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Press Release

Lebanon Criminal Case on Slavery and Slave Trading is Postponed but Support for Migrant Domestic Workers Grows

Accountability & Rule of Law - Gender Equality & GBV - Lebanon - Advocacy - Legal Aid & Empowerment - Strategic Litigation

Beirut, Tuesday 19 October 2021

The first slavery and slave trading criminal case brought by a migrant domestic worker against their former employer (sponsor) and recruiter opened today but both respondents failed to appear, and the court date was postponed. As a result, the judge decided to proceed with notifying them to appear in court by exceptional methods such as posting the notice on their doors and publishing it in the courthouse.

Legal Action Worldwide (LAW) is acting on behalf of “MH” – a 38-year-old Ethiopian woman who came to Lebanon who was enslaved for nearly eight years in Beirut. MH worked more than 15 hours a day for a Lebanese family; was locked up in the apartment, unable to go out or escape as her passport was confiscated and not allowed any contact with her family for years. She was kept as a slave, tortured, and abused.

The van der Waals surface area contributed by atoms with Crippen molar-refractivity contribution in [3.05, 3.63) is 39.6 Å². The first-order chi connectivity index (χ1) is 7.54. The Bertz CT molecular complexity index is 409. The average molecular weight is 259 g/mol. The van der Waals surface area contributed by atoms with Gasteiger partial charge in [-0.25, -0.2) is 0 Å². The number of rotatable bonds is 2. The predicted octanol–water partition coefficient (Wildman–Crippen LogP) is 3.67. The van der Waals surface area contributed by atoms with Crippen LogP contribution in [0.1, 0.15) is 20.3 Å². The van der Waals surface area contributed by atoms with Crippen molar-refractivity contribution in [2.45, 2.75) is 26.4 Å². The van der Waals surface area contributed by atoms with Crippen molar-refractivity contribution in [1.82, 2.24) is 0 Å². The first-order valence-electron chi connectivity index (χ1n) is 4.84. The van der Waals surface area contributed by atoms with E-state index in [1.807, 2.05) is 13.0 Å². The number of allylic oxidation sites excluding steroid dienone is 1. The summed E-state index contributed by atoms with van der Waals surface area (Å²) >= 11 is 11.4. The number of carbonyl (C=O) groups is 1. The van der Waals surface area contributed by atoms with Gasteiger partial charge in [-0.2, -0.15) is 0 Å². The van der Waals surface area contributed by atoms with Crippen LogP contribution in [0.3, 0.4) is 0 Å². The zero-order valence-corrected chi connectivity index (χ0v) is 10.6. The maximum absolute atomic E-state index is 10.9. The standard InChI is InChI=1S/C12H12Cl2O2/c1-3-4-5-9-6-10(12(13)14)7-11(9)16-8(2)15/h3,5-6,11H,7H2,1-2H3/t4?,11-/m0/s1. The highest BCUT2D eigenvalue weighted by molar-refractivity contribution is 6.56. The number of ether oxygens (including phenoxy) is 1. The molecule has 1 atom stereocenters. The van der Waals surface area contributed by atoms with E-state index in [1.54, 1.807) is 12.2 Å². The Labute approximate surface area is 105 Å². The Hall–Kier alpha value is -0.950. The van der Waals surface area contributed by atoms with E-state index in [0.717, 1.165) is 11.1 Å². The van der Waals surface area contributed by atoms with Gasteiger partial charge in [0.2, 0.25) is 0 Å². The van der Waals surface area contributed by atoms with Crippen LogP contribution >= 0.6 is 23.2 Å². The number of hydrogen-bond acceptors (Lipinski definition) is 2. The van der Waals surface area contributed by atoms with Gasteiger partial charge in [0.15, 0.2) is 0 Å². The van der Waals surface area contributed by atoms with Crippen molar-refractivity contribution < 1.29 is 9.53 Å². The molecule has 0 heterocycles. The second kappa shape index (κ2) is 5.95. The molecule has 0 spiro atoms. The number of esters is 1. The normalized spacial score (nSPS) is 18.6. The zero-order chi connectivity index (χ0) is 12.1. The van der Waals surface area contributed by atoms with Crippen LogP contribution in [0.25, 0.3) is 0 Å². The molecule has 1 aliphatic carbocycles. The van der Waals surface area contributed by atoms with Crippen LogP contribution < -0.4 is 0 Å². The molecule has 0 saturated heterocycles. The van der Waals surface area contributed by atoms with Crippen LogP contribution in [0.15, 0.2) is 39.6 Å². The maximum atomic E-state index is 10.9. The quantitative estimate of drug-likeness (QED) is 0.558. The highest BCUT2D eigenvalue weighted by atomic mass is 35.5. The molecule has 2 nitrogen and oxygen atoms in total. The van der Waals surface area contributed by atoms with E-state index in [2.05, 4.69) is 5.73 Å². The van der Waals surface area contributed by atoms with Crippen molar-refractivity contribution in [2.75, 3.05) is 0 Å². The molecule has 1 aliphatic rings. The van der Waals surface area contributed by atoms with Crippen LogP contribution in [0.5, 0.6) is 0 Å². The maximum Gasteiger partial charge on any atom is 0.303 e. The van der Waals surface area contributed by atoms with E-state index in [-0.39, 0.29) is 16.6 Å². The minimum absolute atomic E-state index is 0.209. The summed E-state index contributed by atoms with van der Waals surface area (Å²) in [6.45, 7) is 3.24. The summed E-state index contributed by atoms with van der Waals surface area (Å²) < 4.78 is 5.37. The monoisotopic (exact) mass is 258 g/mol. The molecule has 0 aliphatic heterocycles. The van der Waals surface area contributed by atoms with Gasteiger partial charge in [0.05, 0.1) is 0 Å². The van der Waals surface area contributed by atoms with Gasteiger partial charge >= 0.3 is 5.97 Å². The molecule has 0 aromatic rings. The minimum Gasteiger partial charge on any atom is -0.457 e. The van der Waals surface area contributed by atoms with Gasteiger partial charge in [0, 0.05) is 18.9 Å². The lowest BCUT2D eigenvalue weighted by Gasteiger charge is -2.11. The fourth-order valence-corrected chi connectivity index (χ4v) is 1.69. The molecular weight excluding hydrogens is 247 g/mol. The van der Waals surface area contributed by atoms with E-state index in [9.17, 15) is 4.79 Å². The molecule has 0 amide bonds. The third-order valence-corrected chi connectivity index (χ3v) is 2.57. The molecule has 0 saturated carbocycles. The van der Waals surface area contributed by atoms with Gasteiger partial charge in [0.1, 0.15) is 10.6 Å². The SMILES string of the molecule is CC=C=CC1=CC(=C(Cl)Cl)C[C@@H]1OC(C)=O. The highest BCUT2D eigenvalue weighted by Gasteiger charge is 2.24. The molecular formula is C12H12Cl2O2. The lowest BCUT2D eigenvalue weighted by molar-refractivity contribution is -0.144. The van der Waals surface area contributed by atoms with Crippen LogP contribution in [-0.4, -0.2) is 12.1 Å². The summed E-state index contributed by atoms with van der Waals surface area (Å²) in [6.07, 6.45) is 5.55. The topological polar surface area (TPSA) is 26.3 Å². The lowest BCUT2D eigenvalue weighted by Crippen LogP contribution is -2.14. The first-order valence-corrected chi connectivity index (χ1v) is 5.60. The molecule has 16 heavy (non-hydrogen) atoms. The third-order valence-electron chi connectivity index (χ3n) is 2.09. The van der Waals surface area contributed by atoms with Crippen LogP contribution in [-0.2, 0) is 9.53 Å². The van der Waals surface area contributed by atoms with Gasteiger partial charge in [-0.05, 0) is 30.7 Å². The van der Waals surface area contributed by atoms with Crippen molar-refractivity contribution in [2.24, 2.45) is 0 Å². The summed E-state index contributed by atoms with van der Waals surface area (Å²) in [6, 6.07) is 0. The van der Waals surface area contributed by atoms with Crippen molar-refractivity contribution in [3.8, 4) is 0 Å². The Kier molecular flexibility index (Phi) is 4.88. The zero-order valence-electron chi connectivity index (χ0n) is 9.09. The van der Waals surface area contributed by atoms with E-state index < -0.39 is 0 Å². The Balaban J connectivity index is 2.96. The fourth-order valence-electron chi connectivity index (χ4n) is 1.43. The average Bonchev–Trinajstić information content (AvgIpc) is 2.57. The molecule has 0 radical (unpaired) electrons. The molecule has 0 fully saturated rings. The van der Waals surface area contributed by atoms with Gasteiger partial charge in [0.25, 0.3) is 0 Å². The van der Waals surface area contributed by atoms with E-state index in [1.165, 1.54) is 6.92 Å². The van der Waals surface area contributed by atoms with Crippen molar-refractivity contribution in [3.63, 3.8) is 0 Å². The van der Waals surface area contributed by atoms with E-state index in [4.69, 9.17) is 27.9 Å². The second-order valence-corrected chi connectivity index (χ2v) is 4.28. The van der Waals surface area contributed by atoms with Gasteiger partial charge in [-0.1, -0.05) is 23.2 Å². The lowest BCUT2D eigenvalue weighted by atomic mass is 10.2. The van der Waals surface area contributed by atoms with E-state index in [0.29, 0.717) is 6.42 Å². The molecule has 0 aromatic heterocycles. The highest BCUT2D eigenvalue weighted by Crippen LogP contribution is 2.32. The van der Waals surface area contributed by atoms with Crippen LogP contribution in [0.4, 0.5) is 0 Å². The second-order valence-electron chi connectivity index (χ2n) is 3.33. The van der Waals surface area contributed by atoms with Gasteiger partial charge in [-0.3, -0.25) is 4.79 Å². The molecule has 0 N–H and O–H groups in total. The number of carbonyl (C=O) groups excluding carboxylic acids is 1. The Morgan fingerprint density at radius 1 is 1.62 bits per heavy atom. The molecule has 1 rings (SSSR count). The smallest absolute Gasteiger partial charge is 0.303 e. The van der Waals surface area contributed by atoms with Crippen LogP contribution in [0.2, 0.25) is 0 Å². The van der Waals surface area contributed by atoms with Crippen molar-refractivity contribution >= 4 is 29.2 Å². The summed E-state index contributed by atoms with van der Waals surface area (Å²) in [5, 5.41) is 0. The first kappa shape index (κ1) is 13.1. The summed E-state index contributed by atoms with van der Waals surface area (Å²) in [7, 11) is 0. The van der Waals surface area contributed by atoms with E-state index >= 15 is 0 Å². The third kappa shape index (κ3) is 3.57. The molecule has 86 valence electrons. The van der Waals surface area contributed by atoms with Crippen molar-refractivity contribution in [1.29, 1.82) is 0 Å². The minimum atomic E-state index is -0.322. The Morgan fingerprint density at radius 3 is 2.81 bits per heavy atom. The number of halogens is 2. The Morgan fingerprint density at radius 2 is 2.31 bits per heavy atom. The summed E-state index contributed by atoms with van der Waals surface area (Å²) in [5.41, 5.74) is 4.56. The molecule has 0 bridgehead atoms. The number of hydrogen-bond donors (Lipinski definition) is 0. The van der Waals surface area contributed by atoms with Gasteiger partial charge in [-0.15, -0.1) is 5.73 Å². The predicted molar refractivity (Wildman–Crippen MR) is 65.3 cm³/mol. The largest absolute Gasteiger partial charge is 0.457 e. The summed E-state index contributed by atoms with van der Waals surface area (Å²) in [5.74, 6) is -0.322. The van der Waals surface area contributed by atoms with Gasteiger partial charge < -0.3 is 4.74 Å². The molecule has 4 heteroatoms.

Allies and activists stood in solidary with MH in front of the courthouse, including representatives from the embassies of Germany and Sweden in Lebanon, local civil society organisations as Legal Agenda and Truth Be Told, and members of the Sri Lankan community in Lebanon, showing growing support for MH’s case and LAW’s work on challenging the country’s kafala system, that perpetuates abuses and discrimination against migrant domestic workers.

The case has been postponed until the 10th of February 2022, when respondents are required to present themselves in court. If they fail to do so, LAW can request the judge to issue arrest warrants against them.

Antonia Mulvey, LAW’s Executive Director, said:

“We are disappointed that today’s proceedings were postponed. However the judge’s warning to the respondents sends a strong signal that MH’s case is critically important and we thank everyone, including representatives from the Swedish and German embassies who came to the court house to show their support. It is time to break the pattern of slavery, slave trading, torture and racial discrimination within Lebanon, and to officially challenge a system that perpetuates the abuse and torture of migrant domestic workers. LAW is committed to continue supporting MH and other migrant domestic workers who come forward.”

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